Ferlach wheel-lock pistol, around 1640

Gunsmith Hans Schmidt (around 1600–1669) and (presumed) barrelsmith Thomas Hönigg (verifiably dated 1638/41)

In the mid-16th century, gunsmiths from the Netherlands settled in Ferlach, Carinthia, using their extensive technical knowledge to establish a prominent centre of weapon production. In 1638 Hans Schmidt, a talented craftsman and clever businessman, assumed a key position. So the great age of the Ferlach gunsmiths began.

Born in Riedlingen, Upper Swabia in 1600, Hans Schmidt worked as a gunmaker in Ferlach from 1626 on. He is thought to have first trained as a stockmaker. At the age of just 26 he was commissioned by Archduke Leopold V of Tyrol to produce two guns and two powder flasks. Further orders, such as a walking stick and an ornamented staff, demonstrate that his exquisite work was held in high regard.

Decoration with finely engraved silver plates and inlaid threadsand pins made of silver or iron are typical of his work. This technique was used by gunmakers as early as around 1600 in Paris for Louis XIII and around 1620 by master gunmakers in Germany.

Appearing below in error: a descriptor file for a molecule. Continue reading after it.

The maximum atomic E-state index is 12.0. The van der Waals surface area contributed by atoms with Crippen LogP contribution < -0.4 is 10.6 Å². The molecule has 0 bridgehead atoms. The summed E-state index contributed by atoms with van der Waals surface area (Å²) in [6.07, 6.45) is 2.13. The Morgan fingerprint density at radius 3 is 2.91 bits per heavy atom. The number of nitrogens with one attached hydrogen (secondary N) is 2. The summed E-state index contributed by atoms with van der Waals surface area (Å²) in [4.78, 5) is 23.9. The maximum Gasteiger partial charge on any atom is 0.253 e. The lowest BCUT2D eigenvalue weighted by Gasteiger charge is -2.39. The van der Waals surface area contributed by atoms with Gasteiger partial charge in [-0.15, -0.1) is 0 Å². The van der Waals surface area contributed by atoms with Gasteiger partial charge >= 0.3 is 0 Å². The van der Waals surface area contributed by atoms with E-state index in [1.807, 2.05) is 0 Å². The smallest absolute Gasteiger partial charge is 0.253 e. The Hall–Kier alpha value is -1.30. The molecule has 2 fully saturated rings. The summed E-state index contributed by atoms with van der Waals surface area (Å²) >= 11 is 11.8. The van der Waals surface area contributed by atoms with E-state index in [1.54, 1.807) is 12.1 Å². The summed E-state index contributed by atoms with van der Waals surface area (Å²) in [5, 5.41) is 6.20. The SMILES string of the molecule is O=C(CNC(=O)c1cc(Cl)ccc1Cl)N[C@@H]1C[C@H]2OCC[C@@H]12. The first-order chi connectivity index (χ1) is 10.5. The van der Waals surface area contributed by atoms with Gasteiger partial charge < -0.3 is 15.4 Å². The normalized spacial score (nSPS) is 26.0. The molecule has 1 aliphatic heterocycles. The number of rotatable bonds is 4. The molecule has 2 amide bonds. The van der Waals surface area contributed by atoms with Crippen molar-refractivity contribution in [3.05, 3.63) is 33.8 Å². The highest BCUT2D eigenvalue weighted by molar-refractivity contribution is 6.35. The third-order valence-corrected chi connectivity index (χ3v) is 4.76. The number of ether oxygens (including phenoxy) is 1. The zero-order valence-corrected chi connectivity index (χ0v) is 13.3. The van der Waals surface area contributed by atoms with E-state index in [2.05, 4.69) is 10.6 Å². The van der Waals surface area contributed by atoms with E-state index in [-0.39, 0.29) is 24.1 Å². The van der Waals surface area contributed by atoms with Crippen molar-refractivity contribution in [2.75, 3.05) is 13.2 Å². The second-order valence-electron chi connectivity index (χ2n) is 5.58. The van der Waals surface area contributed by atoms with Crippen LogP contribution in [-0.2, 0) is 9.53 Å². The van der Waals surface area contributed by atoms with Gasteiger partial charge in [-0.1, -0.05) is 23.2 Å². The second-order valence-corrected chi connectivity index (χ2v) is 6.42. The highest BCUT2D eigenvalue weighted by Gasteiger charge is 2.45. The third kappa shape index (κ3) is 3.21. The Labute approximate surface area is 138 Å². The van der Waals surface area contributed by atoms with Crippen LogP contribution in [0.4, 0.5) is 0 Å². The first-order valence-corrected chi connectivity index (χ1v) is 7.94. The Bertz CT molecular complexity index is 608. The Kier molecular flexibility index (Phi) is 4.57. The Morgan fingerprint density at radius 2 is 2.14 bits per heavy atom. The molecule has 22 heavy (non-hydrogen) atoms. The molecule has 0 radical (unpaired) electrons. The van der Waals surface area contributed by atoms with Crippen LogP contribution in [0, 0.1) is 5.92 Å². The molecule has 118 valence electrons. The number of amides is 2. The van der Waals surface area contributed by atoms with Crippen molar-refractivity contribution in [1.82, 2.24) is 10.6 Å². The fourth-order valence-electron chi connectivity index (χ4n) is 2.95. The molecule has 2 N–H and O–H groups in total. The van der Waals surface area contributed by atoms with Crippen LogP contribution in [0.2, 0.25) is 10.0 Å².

Beyond this, Schmidt also understood the techniques of locking mechanisms and of barrelsmithing. A document from 1636 records that the Carinthian estates appointed the “honourable, skilful” Hans Schmidt as the “true” officer and master fitter of the barrel hammer and rifle workshop. He oversaw master gunsmiths, barrelsmiths and stock-makers as well as their journeymen and apprentices.

Two years later, Siegmund Ludwig Count of Dietrichstein engaged the “master fitter” to inspect all of the products made by the master craftsmen settled on his manor. All of the goods had to be marked with the coat of arms of the lord of the manor, Siegmund Ludwig Count of Dietrichstein – two wine knives in a cartouche. Detailed records of this also reveal large deliveries of pistols and carbines to the Graz armoury. In 1656, Emperor Ferdinand III awarded Hans Schmidt the noble title of “von und zu Helding”. His works are among the best European handguns of the 17th century.